The thing that makes ‘Gone Girl’ so gripping is that it’s essentially asking us to be the detectives. We’re required to make our own mind up about Nick and Amy in order to make any part of this film work. Every other person in America has already judged the pair of them, so why not us? We need to sympathise with one character. It’s obvious whose side we’re on during the first hour. So incredibly obvious. As soon as we reveal the fate of Amy, we then realise we’ve been completely mislead and we switch sides as soon as possible. Fincher so easily twists our mind, it’s like we’re the actual caseworkers. Detective Rhonda Boney (Kim Dickens) is second-guessing Nick the whole film. She doesn’t want to make her mind up just yet, but as each clue stacks up, she has no real choice, just like us viewers. Her partner, Officer Gilpin (Patrick Fugit), made up his mind before the case was even opened.

And then the ending comes and it’s brilliant, because it allows us to make our own mind up. Throughout this entire film we’ve been a puppet in David Fincher’s grand show. He’s manipulated us and he’s thrown us in every which way and we’ve gone along with it because, hey, who wants to sympathise with the wife-killer? Even the people who believe he’s innocent – his sister (Carrie Coon) especially – can’t help but wonder if Nick is actually a murderer.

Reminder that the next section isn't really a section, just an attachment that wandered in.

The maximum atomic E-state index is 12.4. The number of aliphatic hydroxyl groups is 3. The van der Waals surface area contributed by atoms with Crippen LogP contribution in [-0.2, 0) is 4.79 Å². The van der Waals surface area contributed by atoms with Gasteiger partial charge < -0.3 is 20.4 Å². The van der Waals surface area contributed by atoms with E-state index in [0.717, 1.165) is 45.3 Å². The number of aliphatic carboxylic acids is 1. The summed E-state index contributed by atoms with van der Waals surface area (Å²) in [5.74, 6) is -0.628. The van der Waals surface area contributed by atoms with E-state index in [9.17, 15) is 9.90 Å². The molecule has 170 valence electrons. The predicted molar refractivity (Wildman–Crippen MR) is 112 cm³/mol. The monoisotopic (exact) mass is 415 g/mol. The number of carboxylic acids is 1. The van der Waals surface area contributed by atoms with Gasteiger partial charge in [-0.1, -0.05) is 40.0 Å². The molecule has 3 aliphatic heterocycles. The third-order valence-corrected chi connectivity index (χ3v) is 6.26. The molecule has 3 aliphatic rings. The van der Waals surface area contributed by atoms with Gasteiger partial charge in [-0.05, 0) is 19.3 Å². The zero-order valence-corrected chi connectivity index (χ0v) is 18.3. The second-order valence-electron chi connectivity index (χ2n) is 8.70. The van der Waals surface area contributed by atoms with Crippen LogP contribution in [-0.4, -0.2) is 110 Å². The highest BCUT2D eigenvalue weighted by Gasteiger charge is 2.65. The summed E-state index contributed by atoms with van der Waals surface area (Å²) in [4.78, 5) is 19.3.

Sometimes it’s hard to know what to think of ‘Gone Girl’. It’s like the night sky – you feel like you can look into it forever, but you never really know what the hell’s actually going on up there. It’s the same here. Trying to puzzle out the mindset of all the parties involved in this marital mess is probably not a good thing after all. The investigation could easily be solved if Nick, Boney and Tanner Bolt (aptly played by Tyler Perry) just worked a little harder to uncover Amy’s story. Because in the end, who really believes Amy? Who wants to believe her? And furthermore, who actually leaves the cinema thinking she got her comeuppance?